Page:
1. How would you describe The Return of King Lillian in a couple of sentences?

“The Return of King Lillian” is a mythic journey, an allegorical fantasy, a tale of self-discovery. Most of the story is told by Lillian, in a sort of spoken word storyteller fashion, so I have also recorded the story and it’s available as an AudioBook, as well as an eBook. (on www.kinglillian.com, soon to be on Amazon and Audible.)

 2. This project totally consumed you.  What turns a successful, talented actor and singer songwriter into an obsessed novelist/writer?

Ah, now there’s an epic question!  Forgive me, Marianne, but I’m afraid there’s an epic answer forthcoming…

For about 25 years now, I’ve had very sporadic dreams about the world of King Lillian. The first dream was a flash of Lillian in scarlet cape and Musketeer hat riding horseback uphill on a mountain trail; it was enthralling!  The dream images were almost all literally flashes, single moments so sparkling with light and color, so enchanting — I couldn’t possibly forget them.

Eventually, I began to try to capture this world, just immerse myself in it — play with characters, dialogue, trying to find the form it most organically wanted to take — knowing all the while that it would have its own style, its own sound that I would recognize once I hit on it.   But every go round, I’d dive in again, and each time, I’d come up feeling failed and frustrated and inadequate, because it felt like the story had chosen such a completely unqualified person for the job.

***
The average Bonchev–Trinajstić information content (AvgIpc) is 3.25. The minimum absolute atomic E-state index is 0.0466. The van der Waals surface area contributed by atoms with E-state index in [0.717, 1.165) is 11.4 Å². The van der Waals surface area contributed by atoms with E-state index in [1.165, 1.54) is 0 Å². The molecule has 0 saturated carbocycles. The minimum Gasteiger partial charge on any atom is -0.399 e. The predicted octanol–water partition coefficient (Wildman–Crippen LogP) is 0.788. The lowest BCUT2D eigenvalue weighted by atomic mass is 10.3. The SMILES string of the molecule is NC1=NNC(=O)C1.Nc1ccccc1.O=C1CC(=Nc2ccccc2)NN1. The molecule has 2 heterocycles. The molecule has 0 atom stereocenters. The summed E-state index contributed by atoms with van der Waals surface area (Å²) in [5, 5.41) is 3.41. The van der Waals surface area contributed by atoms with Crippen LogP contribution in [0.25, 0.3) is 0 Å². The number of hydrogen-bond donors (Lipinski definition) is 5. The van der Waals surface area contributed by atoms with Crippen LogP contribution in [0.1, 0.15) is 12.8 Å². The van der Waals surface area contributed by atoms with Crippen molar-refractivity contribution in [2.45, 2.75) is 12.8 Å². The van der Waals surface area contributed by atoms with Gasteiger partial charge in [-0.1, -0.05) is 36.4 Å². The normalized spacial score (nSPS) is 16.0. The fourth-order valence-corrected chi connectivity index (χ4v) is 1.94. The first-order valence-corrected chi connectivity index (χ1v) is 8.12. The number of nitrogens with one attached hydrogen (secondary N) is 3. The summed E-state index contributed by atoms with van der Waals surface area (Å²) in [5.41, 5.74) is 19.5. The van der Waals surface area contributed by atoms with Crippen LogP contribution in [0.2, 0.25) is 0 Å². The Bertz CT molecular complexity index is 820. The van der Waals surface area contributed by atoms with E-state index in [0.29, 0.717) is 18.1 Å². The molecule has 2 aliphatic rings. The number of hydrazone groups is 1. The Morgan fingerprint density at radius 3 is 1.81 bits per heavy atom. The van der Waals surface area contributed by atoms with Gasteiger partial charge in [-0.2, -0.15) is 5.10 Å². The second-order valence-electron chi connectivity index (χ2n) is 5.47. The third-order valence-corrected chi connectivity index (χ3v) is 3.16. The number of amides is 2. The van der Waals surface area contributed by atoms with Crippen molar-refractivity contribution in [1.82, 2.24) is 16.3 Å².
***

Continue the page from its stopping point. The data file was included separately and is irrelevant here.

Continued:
On the other hand, every time I returned to the idea after being gone a while, I’d realize that I somehow now knew much more than I did the time before, that in those interims the thing had taken root in my subconscious and had been growing while I was looking the other way.  It felt sometimes like I was on some sort of archaeological dig in my psyche, carefully brush-brush-brushing away, with this situation or that character revealing itself more dimensionally each time.

Fast forward a few decades, and I felt it was time to once again turn to this creature growing inside me, and either bring the thing into the world already or be done with it forever.  So I decided to read every single everything I’d ever written about the tale, the world, the characters, every version, every note, every scene — there was a lot to read, believe me.

There I was, just so completely exhausted with boredom and disappointment, lethargically trudging through it all, and I couldn’t wait to be finished with it — when I picked up a file of about 16 pages that was written in diary form.  I’d aimlessly played at writing Lillian’s diary years before because of one of those flash-dreams I’d had.  Well, I was so sleepy, I read those pages aloud simply to keep myself awake.

And the second I started reading aloud — “Ding!” — I was instantly wide, wide awake.  It felt alive and easy and I was having so much fun!  And that’s how the form, at last, got itself found.  I started writing on November 1, 2011, at the start of national novel writing month.  And we just pressed the launch button on the website November 1, 2012.  Yahoo!